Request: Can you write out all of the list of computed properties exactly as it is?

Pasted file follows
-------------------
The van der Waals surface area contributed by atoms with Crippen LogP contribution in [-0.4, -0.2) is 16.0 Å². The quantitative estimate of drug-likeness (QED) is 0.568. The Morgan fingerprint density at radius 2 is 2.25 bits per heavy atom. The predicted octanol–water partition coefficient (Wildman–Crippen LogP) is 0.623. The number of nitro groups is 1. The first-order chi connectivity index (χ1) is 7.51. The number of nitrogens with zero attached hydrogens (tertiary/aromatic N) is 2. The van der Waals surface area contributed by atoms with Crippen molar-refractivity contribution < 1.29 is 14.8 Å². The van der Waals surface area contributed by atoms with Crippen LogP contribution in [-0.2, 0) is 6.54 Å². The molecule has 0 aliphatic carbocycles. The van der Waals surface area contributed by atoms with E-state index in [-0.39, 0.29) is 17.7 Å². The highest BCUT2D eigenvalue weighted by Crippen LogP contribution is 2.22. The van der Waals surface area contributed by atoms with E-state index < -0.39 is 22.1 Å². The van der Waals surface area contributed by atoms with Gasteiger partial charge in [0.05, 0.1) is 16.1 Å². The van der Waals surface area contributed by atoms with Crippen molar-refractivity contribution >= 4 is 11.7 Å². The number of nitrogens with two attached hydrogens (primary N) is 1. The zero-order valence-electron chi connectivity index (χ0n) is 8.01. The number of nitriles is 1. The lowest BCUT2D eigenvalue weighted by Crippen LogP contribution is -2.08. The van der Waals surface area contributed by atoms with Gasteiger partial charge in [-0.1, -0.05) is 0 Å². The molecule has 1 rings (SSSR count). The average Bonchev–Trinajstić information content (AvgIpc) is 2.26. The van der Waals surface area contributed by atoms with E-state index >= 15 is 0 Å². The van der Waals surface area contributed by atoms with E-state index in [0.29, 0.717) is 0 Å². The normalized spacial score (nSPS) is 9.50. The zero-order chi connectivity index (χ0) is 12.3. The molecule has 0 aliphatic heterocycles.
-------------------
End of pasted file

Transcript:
The van der Waals surface area contributed by atoms with Crippen LogP contribution in [-0.4, -0.2) is 16.0 Å². The quantitative estimate of drug-likeness (QED) is 0.568. The Morgan fingerprint density at radius 2 is 2.25 bits per heavy atom. The predicted octanol–water partition coefficient (Wildman–Crippen LogP) is 0.623. The number of nitro groups is 1. The first-order chi connectivity index (χ1) is 7.51. The number of nitrogens with zero attached hydrogens (tertiary/aromatic N) is 2. The van der Waals surface area contributed by atoms with Crippen molar-refractivity contribution < 1.29 is 14.8 Å². The van der Waals surface area contributed by atoms with Crippen LogP contribution in [-0.2, 0) is 6.54 Å². The molecule has 0 aliphatic carbocycles. The van der Waals surface area contributed by atoms with E-state index in [-0.39, 0.29) is 17.7 Å². The highest BCUT2D eigenvalue weighted by Crippen LogP contribution is 2.22. The van der Waals surface area contributed by atoms with E-state index < -0.39 is 22.1 Å². The van der Waals surface area contributed by atoms with Gasteiger partial charge in [0.05, 0.1) is 16.1 Å². The van der Waals surface area contributed by atoms with Crippen molar-refractivity contribution >= 4 is 11.7 Å². The number of nitrogens with two attached hydrogens (primary N) is 1. The zero-order valence-electron chi connectivity index (χ0n) is 8.01. The number of nitriles is 1. The lowest BCUT2D eigenvalue weighted by Crippen LogP contribution is -2.08. The van der Waals surface area contributed by atoms with Gasteiger partial charge in [-0.1, -0.05) is 0 Å². The molecule has 1 rings (SSSR count). The average Bonchev–Trinajstić information content (AvgIpc) is 2.26. The van der Waals surface area contributed by atoms with E-state index >= 15 is 0 Å². The van der Waals surface area contributed by atoms with E-state index in [0.29, 0.717) is 0 Å². The normalized spacial score (nSPS) is 9.50. The zero-order chi connectivity index (χ0) is 12.3. The molecule has 0 aliphatic heterocycles.